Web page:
Source: The Christian Science Monitor
CAIRO - When former British Foreign Secretary Jack Straw insisted last month that female Muslim constituents show their faces when meeting with him, he set off a fiery debate about whether the face-covering niqab should be allowed in Britain's multicultural society.
But often forgotten amid such controversies in Europe - which tend to center on allegations of "Islamophobia" or the desire of Western nations to control a minority community - is the fact that nowhere is the debate over the Islamic veil older or more heated than in Muslim societies themselves.
From Morocco and Tunisia, to Turkey and Iran, majority Muslim states have at various times restricted, and in some cases banned, women's head coverings. To varying degrees, such restrictions stem from a view that public exhibitions of religious commitment are a political, not a personal, act - and hence a potential threat to the government.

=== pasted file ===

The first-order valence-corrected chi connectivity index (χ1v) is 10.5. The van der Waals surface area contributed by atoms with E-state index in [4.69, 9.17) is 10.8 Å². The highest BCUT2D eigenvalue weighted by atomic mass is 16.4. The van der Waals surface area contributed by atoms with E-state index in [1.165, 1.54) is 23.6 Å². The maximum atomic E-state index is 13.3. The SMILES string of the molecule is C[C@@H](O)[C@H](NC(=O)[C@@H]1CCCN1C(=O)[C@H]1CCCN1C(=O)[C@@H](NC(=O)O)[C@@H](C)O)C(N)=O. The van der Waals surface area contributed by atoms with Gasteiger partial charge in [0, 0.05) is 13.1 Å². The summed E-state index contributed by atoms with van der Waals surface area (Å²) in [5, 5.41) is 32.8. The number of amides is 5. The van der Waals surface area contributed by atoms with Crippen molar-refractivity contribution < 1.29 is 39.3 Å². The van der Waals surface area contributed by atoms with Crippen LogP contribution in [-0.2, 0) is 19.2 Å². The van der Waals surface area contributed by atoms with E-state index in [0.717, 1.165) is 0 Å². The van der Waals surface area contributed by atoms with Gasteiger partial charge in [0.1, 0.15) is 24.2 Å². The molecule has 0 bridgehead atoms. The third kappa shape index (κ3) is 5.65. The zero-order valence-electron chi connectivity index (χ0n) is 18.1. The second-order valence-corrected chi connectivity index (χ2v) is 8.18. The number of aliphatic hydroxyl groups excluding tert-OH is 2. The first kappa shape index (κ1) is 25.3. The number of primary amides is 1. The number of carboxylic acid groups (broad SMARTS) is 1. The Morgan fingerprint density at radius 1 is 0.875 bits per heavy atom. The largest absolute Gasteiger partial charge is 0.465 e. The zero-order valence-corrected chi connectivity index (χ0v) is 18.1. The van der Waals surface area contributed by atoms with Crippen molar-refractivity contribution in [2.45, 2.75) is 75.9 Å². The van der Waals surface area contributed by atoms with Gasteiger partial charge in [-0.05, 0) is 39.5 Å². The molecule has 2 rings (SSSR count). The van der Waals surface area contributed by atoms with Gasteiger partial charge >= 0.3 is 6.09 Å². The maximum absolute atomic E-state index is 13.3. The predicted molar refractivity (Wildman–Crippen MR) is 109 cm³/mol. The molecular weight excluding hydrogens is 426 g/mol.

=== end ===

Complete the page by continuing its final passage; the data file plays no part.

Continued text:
"The niqab ... an imported innovation used by political extremists,'' screamed a recent headline in an Egyptian weekly. Here, government-linked newspapers are waging a heated campaign against the increasingly popular Saudi-style niqab. State TV stations ban their newscasters from wearing the garment, which leaves only a slit for a woman's eyes, and a top university recently followed suit.
But for most women who cover their hair, it's simply a matter of bowing to the will of God. "I wear the scarf because it's what God wants me to do,'' says a 20-year-old music student in central Cairo, whose pink scarf tops a matching form-fitting shirt and jeans. "I'm not making a statement about politics."